I hope this post gives someone the encouragement they need to face the challenge that confronts them.   On May 21, 2018, I was encouraged to take the time to connect with Timothy in an intentional way.  If this post encourages you, chalk it up to divine intervention!

Leadership Legacy

What legacy are you leaving as a leader?

Recently, I’ve been thinking a lot about the legacy I left as a leader.  In April of 2019, I completed 40 years of service at Chevron.  At the end of August, 2019, I retired from Chevron.  Over the past year or so, I’ve reflected on my legacy.  In particular, I’ve been wondering whether two questions are aligned:

  • What legacy did I want to leave at Chevron?
  • What legacy have I left at Chevron?

My reflection has caused a good bit of internal angst.  In particular, how could I have wasted 40 years in creating the legacy that I didn’t want?  Is there any way in the last few months of my employment I could have overcome my existing legacy if it wasn’t what I wanted?

Let me give you a little background on this issue.  I first started thinking about retirement in the summer of 2018, then, a job came up that involved a promotion.  This job was one I didn’t feel technically qualified for, but was encouraged to post for by a key executive who said I had the leadership skills necessary for the job.  I spent a few weeks getting prepared for this promotion, only to find out I didn’t get the role.  Shortly after, I found out that my boss would be moving to a new role.  I surely thought I was the most qualified person to replace him.  The person selected to replace my boss was someone who had worked for me a few years prior.  It was at this point that I understood my career advancement at Chevron was over.  I planned for my retirement, and worked closely with my new boss to ensure a smooth transition.

I’ve stated in a prior post what I wanted to be remembered for (https://mrhensonllc.com/retirement-reflections/).  There were six key things I wanted to be known for:

  1. My devotion to family
  2. Adding value
  3. Negotiating well
  4. Developing my team members
  5. Coaching and mentoring
  6. My humor on the job

The past year has prompted a lot of reflection.  As the emotions of 2018 and 2019 have settled down, it has dawned on me that a true leader’s legacy should boil down to three key things:

  1. The organization not only moves on from the leader, but improves.
  2. People who have been trained, mentored, and developed by the leader become the new leaders.
  3. The true mark of a leader is that his/her followers surpass them in leadership roles.

Did I leave the legacy I wanted to leave?  Only time and my team members will tell.  After much reflection (and a great year devoted solely to my family), I’m satisfied with what I did at Chevron.  Could I have done better?  Sure, but I’ve come to grips with that as well.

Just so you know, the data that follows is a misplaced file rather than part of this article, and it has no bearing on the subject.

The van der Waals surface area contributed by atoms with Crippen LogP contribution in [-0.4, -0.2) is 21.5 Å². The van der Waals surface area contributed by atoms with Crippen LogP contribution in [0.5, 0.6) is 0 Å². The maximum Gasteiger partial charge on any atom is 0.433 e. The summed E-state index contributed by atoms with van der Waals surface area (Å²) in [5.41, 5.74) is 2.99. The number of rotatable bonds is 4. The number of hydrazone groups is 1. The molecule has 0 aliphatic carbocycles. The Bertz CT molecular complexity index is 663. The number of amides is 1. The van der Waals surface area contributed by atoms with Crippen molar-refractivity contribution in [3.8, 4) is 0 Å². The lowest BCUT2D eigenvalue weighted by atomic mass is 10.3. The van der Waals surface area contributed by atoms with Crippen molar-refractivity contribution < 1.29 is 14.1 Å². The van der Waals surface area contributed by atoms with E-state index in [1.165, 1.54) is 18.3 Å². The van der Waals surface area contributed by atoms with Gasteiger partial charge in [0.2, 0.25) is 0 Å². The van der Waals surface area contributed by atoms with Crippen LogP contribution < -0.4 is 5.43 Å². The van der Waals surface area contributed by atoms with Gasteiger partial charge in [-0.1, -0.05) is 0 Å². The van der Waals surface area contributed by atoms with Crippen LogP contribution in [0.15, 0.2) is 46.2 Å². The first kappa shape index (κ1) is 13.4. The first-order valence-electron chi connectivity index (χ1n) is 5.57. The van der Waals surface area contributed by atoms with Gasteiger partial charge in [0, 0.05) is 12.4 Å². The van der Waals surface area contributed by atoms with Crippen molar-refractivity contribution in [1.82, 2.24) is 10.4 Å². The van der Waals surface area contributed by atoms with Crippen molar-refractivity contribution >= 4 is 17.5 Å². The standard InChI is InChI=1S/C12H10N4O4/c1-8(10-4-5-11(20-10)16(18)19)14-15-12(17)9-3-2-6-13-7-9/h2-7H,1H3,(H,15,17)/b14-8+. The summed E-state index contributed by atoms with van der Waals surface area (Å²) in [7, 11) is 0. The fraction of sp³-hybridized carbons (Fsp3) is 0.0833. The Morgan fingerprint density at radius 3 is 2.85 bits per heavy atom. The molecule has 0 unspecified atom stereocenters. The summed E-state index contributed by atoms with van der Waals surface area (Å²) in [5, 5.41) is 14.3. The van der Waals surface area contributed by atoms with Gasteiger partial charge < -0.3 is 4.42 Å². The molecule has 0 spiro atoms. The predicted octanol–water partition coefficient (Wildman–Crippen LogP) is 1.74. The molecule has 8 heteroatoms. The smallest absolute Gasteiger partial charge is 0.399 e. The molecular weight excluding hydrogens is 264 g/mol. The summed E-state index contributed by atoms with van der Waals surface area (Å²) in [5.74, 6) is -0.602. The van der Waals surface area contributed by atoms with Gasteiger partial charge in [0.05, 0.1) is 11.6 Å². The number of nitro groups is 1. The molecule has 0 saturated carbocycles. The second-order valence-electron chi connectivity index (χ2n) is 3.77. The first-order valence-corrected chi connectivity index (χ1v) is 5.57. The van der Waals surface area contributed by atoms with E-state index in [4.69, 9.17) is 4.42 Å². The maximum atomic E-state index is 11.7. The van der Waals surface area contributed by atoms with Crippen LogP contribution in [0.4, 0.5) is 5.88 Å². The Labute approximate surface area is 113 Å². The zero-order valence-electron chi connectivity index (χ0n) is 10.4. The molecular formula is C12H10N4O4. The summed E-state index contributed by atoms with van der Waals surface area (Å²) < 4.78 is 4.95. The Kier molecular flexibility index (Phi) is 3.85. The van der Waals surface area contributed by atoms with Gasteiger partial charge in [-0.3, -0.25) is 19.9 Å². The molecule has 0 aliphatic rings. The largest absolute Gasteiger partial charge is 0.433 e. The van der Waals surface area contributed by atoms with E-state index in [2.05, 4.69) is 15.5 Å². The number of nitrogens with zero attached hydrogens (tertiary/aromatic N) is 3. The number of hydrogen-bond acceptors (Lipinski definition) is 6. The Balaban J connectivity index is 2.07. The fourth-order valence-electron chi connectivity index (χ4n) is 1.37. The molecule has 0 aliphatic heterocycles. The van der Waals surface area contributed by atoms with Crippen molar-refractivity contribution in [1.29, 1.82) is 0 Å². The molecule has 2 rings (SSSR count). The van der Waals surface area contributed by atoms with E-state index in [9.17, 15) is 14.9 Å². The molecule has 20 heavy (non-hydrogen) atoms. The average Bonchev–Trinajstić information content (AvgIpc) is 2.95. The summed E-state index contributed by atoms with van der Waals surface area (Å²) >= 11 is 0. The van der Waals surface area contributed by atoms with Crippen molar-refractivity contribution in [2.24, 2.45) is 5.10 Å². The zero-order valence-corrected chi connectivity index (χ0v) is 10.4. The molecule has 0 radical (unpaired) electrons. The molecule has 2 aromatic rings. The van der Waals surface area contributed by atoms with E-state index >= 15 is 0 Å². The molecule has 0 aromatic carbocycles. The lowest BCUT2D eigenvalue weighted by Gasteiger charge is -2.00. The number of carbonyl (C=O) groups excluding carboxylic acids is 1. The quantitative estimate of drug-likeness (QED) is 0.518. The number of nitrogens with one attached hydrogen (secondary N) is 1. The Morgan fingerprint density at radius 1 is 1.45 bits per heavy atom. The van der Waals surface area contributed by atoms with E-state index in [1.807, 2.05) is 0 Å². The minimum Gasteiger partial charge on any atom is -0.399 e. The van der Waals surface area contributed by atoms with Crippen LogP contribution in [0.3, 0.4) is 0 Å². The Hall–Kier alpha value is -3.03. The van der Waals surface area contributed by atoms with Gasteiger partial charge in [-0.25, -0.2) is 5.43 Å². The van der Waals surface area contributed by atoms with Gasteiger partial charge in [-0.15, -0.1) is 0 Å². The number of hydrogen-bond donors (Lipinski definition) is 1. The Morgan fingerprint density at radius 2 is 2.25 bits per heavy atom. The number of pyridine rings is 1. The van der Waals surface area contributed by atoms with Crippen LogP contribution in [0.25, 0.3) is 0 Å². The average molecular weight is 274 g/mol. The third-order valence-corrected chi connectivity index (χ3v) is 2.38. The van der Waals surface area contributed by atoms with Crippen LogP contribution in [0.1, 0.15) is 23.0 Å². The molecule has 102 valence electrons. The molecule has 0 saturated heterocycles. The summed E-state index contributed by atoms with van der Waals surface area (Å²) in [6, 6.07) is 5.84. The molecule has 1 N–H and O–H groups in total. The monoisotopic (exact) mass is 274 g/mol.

I’d love to hear what you think of leadership legacy.

Retirement Reflections

(Originally written June 13, 2018 – please read all the way for an update from 2021)

I just recently celebrated my 39-year service anniversary at Chevron.  I’ve attended retirement celebrations for many friends lately.  I’m asked frequently by coworkers when I’m retiring.  At this date, I still haven’t decided when I’ll retire.  I have spent a good deal of time reflecting on my career.  I’ve also spent some time thinking of the legacy I hope to have left here at Chevron.  I encourage everyone (regardless of age) to ask yourself what you want to be remembered for.  If you’re at the start of your career, this will help guide you.  If you’re mid-career, you have time to correct course.  If you’re at the end of your career, you’ll have the ability to evaluate if your legacy is what you intended.

I want to be remembered for:

  • My devotion to my family:  While I’ve had a long career at Chevron, my life is my family.  I work to provide for my wife and daughters.  Work is not my life – it is a means to an end for me.  I hope that this has been evident in my dealings at work.
  • Adding value:  I had the privilege of meeting Zig Ziglar when I was in high school.  One of my favorite quotes from him is “You can get everything in life you want if you will just help enough other people get what they want.”  I hope to have lived my life at work fulfilling that quote.   Adding value to others makes me feel like I’ve truly accomplished something.  I hope I’ve added value to my colleagues.
  • Negotiating well:  I want to also be known as a person who added value to my employer by negotiating solid deals.  I don’t want to be known as the “easy mark” (the person easily taken advantage of in a negotiation) nor do I want to be known as the “sleazy dealmaker” who is always taking advantage of others.  I want to be a respected negotiator.
  • Developing my team members:  I get an amazing amount of satisfaction at watching my team members grow and develop in their roles.  I hope I’m remembered as a leader who challenged and reinforced people.